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A Sobering Picture: A summary of the governor’s December 10 press conference

Governor Gina Raimondo, DOH Director Nicole Alexander-Scott, and Dr. Philip Chan from DOH gave the weekly COVID-19 press briefing today at 1pm.

Daily cases continue to surge in Rhode Island, with 948 new cases since yesterday. The percent positive rate, a key metric that the governor’s team is watching closely, came in at 7% out of the 13,598 tests. There are 48 people in the ICU, 25 people are intubated on ventilators. DOH also reports 14 additional deaths today, bringing the total fatalities from COVID-19 in Rhode Island to 1,498.

“The data continues to be a sobering picture,” said the governor. She went on, “On a typical day, we are seeing 60 people admitted to the hospital; that is more than we’ve ever seen. Much higher than our peak in the spring.” Raimondo acknowledged that the Ocean State is #1 worldwide in new coronavirus cases per 100,000 people.

State officials announced today the pause would be extended an additional week, now scheduled to end on December 20. The governor said she was monitoring mobility data, gleaned from Rhode Islanders’ phones, to show them how often they are moving around the state. Rhode Island’s traffic volume, according to data shared with Motif, shows a significant decline in mobility peaking before Thanksgiving and sharply declining in the weeks after.

Businesses that applied for financial aid from the state government will receive an additional check to cover the new third week of the pause. State officials said businesses that applied for the grants will receive it automatically, and the amount will be half of what it was for the first check. Businesses who have yet to apply for these government aid grants have until Monday at midnight to apply.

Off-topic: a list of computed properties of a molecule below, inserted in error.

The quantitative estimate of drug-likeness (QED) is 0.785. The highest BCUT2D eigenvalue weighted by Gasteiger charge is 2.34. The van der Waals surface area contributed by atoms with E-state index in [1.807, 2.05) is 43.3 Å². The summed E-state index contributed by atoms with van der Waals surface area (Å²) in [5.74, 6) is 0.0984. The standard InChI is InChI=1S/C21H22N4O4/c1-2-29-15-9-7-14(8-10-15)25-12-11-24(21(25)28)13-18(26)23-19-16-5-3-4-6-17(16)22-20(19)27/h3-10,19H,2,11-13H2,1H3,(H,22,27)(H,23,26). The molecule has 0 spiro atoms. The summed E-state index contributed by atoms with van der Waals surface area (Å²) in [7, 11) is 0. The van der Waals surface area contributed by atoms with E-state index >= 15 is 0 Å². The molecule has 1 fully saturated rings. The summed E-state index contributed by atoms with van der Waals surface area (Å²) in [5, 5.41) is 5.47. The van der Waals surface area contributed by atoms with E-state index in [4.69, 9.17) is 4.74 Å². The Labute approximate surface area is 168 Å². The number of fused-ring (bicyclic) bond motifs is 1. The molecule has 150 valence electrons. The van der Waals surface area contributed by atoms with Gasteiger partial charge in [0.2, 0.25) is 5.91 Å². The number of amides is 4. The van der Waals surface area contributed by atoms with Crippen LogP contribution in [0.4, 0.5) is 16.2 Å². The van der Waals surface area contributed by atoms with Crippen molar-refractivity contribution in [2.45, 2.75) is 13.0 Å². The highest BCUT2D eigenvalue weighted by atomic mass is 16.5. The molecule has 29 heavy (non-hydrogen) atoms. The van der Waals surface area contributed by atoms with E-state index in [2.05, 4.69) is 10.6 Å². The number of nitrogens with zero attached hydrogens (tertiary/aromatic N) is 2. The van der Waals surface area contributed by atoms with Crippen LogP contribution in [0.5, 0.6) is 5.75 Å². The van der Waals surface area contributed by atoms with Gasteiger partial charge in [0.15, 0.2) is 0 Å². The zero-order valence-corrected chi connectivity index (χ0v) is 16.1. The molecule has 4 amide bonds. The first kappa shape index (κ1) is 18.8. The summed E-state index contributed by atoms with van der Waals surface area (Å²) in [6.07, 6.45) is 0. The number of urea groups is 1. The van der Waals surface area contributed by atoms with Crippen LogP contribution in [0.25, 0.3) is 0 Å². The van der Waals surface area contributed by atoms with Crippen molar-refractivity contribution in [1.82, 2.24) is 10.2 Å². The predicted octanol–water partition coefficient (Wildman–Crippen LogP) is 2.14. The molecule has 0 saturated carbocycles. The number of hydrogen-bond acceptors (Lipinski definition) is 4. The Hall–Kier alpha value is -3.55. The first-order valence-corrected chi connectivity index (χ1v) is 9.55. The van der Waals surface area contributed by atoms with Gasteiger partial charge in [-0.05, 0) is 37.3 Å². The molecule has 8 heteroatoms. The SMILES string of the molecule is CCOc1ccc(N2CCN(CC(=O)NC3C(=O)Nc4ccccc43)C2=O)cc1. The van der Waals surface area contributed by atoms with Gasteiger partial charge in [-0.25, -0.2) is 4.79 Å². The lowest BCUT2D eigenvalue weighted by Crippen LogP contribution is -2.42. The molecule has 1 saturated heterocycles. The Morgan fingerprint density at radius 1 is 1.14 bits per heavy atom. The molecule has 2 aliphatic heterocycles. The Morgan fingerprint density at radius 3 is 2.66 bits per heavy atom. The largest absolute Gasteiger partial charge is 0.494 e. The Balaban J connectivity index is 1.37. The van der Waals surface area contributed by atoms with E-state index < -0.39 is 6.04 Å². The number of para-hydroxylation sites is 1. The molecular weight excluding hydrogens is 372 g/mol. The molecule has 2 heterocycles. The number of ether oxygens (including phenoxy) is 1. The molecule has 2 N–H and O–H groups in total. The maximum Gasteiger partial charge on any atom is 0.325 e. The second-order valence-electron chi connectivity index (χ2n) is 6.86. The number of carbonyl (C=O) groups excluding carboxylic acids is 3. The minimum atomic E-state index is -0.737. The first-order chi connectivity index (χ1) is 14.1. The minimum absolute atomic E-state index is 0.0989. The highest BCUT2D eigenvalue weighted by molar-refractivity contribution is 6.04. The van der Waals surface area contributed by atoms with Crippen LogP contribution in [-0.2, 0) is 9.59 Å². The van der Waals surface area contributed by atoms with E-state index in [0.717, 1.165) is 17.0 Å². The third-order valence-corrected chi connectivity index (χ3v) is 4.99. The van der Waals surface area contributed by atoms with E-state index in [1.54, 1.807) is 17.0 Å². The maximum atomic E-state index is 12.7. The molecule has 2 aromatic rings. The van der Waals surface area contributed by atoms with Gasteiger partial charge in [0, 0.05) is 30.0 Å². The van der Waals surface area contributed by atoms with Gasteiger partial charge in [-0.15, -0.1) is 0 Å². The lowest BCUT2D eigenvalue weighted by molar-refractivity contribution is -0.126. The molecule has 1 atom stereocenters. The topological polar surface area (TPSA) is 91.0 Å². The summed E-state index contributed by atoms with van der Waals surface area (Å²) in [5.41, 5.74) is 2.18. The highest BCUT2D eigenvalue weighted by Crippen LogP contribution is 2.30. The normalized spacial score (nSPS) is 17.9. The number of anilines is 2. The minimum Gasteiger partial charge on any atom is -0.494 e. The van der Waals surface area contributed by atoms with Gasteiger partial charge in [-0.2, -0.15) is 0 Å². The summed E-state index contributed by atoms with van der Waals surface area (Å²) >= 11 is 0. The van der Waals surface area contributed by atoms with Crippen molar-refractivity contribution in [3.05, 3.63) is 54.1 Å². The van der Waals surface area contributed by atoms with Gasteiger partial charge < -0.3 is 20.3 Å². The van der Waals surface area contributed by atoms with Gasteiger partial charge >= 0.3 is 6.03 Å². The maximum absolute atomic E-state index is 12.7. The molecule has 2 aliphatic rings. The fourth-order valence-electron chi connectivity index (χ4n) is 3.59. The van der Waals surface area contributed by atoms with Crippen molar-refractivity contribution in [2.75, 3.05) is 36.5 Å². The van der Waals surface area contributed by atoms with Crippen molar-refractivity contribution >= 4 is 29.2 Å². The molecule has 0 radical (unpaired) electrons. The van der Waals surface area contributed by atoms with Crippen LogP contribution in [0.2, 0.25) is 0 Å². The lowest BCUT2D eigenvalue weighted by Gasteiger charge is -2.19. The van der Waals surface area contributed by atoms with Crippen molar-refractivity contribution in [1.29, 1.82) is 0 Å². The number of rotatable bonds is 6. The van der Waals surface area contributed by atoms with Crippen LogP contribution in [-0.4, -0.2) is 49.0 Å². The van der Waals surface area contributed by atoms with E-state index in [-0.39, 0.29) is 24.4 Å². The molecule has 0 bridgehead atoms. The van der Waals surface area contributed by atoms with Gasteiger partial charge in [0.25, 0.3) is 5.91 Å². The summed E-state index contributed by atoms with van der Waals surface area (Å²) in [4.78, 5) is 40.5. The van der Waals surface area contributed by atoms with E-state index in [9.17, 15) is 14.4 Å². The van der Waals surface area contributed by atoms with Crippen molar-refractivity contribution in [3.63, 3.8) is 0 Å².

Governor Raimondo shared some of the state restrictions that will be in place after the pause. While most guidance will remain the same come December 21st, some restrictions can be expected to be loosened. Indoor dining will have its capacity limits lifted to 50%. Venues of assembly can open at 25% capacity, capped at a maximum of 125 people. Gyms, sports facilities, and other indoor recreation facilities can reopen with the limitation of 1 person per 150 sq ft. Plans for 2021 will be detailed in the first press conference in January.

Dr. Chan of DOH spoke today about vaccine preparation and readiness. The rollout will happen in four phases. In phase 1, projected to last from now until February, the state will be distributing the vaccine to high risk healthcare workers, first responders and long-term care facility residents. A second group includes people with two or more serious comorbidity conditions and older adults living in crowded, congregate settings. 

Starting in February to April, vaccines will be extended to K-12 teachers, school staff, child care workers, critical workers in high-risk settings, people with moderate comorbid conditions, people and staff in homeless shelters and group homes, incarcerated or detained people and all older adults. Phases three and four ranging from April to June will see young adults, children, workers in other critical industries and everyone else getting vaccinated. 

Dr. Chan said he expected the state to get 32,000 doses a month as soon as both vaccines are approved, calling it the beginning of the end of the pandemic. Rhode Islanders could start receiving the vaccine as early as next week. Additionally, Dr. Alexander-Scott announced today the amount of time a person has to quarantine is cut down to 10 days for most people, referring to CDC guidance released last week.

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